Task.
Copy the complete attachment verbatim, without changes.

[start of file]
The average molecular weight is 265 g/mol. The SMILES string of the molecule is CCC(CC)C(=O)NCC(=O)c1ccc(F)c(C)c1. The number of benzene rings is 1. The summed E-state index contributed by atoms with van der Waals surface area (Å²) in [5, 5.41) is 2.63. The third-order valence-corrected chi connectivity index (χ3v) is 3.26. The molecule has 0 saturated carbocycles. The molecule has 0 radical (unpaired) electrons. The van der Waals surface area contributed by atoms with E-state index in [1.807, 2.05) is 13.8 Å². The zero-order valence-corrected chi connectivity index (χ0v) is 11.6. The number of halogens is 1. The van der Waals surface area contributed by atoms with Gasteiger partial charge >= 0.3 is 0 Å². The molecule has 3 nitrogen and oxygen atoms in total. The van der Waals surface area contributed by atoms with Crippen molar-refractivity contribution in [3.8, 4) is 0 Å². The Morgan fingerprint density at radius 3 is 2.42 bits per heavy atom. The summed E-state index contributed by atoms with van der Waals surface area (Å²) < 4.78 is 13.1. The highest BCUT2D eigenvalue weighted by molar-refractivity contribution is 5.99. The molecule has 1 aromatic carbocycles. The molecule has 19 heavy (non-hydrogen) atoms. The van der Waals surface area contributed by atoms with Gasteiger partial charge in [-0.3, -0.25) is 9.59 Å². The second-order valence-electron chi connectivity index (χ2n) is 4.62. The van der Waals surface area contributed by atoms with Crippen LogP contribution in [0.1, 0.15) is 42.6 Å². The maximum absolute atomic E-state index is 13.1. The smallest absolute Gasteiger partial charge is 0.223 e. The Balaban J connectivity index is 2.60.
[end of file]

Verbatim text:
The average molecular weight is 265 g/mol. The SMILES string of the molecule is CCC(CC)C(=O)NCC(=O)c1ccc(F)c(C)c1. The number of benzene rings is 1. The summed E-state index contributed by atoms with van der Waals surface area (Å²) in [5, 5.41) is 2.63. The third-order valence-corrected chi connectivity index (χ3v) is 3.26. The molecule has 0 saturated carbocycles. The molecule has 0 radical (unpaired) electrons. The van der Waals surface area contributed by atoms with E-state index in [1.807, 2.05) is 13.8 Å². The zero-order valence-corrected chi connectivity index (χ0v) is 11.6. The number of halogens is 1. The van der Waals surface area contributed by atoms with Gasteiger partial charge >= 0.3 is 0 Å². The molecule has 3 nitrogen and oxygen atoms in total. The van der Waals surface area contributed by atoms with Crippen molar-refractivity contribution in [3.8, 4) is 0 Å². The Morgan fingerprint density at radius 3 is 2.42 bits per heavy atom. The summed E-state index contributed by atoms with van der Waals surface area (Å²) < 4.78 is 13.1. The highest BCUT2D eigenvalue weighted by molar-refractivity contribution is 5.99. The molecule has 1 aromatic carbocycles. The molecule has 19 heavy (non-hydrogen) atoms. The van der Waals surface area contributed by atoms with Gasteiger partial charge in [-0.3, -0.25) is 9.59 Å². The second-order valence-electron chi connectivity index (χ2n) is 4.62. The van der Waals surface area contributed by atoms with Crippen LogP contribution in [0.1, 0.15) is 42.6 Å². The maximum absolute atomic E-state index is 13.1. The smallest absolute Gasteiger partial charge is 0.223 e. The Balaban J connectivity index is 2.60.